What does “Pilgrim” mean? Well.. quite simply a stranger. A pilgrimage is a stranger walking to a certain destination and also often a mental walk, a kind of exploration of yourself. “Buen Camino” – “Good route” – is a salutation, used extensively along the routes, usually meaning “good luck”.
Walking or doing a pilgrimage exists in almost all cultures. The Christian routes start at various locations in Europe and usually end up in one of the holy cities: Rome, Jerusalem or Santiago de Compostela, where St James the Great, one of Jesus’ apostles was buried, according to legend.
One of the reasons for walking is to get deeper contact with oneself; another is to seek the sacred. But there are many other reasons, such as pure adventure, and cultural and sporting reasons. Some of us have important choices to ponder. Others want to process grief or just walk together with other people in a nice social community. I faced a new situation: my work was finished and next step was to retire. I realised that I would face new challenges, but I didn’t know what. Doing nothing wasn’t an option.
Only a few people have walked a very long distance in one stretch. Holy Brigitte from Sweden was one of those in the 1300s. In modern times, the pilgrim Rolf Enander from Linköping walked the entire way from his home in Sweden to Santiago de Compostela, taking seven months.
Many start with the French route as I did and which I want to walk again. Six months later I started the Silver Route the Via de la Plata in Sevilla. This route is culturally the oldest in Europe. It coincides partly with the old roman route, the ”Calzada Romana”. The last stretch of the route to Santiago de Compostela can either go via Ourense or continue north to Astorga. The Via de la Plata is now on UNESCO’s World Heritage List.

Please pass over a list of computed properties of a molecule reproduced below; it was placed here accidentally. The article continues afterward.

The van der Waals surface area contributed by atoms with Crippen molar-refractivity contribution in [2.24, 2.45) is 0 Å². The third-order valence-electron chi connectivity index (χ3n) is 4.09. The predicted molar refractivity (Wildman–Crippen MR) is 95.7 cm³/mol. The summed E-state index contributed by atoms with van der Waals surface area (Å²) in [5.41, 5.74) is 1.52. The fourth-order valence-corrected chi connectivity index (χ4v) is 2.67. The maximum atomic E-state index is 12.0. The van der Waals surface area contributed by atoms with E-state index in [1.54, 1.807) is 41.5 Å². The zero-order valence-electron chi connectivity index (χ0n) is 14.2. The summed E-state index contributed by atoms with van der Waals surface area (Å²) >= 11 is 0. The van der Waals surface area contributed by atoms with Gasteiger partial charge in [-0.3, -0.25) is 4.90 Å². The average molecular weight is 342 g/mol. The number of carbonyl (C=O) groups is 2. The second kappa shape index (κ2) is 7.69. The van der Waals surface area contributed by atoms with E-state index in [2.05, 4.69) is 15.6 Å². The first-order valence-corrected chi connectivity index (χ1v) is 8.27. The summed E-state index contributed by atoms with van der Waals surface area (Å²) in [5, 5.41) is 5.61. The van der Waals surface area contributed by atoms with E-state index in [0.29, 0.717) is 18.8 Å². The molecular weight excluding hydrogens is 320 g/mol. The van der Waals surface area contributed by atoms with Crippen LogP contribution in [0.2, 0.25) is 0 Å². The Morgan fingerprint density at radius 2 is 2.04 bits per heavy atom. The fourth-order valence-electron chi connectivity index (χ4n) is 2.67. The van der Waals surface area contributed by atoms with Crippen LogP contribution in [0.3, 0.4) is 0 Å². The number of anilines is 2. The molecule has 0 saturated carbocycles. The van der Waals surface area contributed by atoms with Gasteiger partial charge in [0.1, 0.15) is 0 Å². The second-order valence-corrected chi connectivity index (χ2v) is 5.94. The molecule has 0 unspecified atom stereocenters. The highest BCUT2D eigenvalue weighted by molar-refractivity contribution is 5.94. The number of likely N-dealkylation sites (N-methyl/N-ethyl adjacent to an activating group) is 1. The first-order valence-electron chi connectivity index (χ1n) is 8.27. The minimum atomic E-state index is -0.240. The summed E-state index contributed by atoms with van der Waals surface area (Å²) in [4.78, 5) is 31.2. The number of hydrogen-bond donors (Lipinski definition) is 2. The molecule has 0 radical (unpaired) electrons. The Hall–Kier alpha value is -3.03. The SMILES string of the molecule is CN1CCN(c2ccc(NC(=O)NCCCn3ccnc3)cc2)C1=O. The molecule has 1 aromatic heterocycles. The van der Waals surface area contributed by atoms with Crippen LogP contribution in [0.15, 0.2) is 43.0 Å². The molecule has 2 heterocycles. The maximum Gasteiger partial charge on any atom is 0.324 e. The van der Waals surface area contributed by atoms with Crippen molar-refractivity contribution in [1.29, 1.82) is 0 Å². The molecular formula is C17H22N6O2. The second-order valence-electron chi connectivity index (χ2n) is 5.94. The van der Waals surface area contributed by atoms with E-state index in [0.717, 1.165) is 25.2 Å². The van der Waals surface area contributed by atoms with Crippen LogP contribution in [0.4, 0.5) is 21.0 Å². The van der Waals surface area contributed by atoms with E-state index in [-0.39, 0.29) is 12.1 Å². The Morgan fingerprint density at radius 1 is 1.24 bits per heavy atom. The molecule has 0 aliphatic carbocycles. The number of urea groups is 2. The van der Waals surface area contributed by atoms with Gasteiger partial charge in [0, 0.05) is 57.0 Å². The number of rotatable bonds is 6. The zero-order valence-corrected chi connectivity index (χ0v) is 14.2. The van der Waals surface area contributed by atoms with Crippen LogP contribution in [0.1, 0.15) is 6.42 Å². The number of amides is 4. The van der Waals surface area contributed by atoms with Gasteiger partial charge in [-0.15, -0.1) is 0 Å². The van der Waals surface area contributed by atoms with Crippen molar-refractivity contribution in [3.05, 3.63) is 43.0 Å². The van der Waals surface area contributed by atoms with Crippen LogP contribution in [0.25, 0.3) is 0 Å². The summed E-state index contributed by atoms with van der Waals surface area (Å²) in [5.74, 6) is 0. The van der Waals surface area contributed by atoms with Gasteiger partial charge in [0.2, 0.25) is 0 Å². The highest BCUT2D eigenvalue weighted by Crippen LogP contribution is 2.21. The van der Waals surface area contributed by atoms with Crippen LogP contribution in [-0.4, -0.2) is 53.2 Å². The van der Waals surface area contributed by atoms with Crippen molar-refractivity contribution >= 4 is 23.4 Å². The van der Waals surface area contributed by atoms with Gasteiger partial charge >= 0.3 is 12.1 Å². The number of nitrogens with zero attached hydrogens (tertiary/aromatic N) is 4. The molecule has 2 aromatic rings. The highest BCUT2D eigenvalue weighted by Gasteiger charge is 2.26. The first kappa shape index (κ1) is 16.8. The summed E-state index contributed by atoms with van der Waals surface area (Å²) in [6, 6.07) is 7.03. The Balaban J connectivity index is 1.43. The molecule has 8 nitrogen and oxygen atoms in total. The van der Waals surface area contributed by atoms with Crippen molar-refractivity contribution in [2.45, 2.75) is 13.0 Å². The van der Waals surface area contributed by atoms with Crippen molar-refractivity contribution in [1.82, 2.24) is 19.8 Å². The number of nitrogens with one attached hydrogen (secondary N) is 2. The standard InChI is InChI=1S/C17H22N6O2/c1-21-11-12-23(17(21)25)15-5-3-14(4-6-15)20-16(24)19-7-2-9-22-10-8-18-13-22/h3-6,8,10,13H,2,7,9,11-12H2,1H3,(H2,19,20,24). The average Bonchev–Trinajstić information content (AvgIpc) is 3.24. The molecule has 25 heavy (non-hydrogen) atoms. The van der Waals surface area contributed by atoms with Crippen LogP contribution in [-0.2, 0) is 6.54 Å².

After the Via de la Plata I walked: the Arabic route, the Camino Mozárabe; the Camino Portuguese in Portugal, the beautiful Atlantic north coast route the Camino del Norte and in spring 2011, the hot and very dry plateau route, the Camino de Levante. I also walked the Camino Aragonés and the Camino Primitivo in spring 2012. The Camino Aragonés starts in France and the final part leads over the Pyrenees, and further on along the Aragon River. Finally, it joins the French Route. The Camino Primitivo is the oldest pilgrim route in Spain and it also finally joins the French Route. The weather was really bad in spring 2012, so I decided to repeat the Camino Primitivo in spring 2013. So I did, this time with much better weather.
Today, the Pilgrimages are very popular. I was told a couple of times that the number of pilgrims has doubled during the last seven years. This means today more than two hundred thousand walkers or cyclists per year reach Santiago de Compostela. I was also interested to know how the infrastructure on the French Route has changed with increasing numbers of restaurants and more accommodation. My impression is that the Camino life has been improved in many ways, mainly with better service. The route is more comfortable and enjoyable to walk but still with some challenging sections. The French route is beautiful: it may be not the most beautiful route in Spain, but socially is considered the best.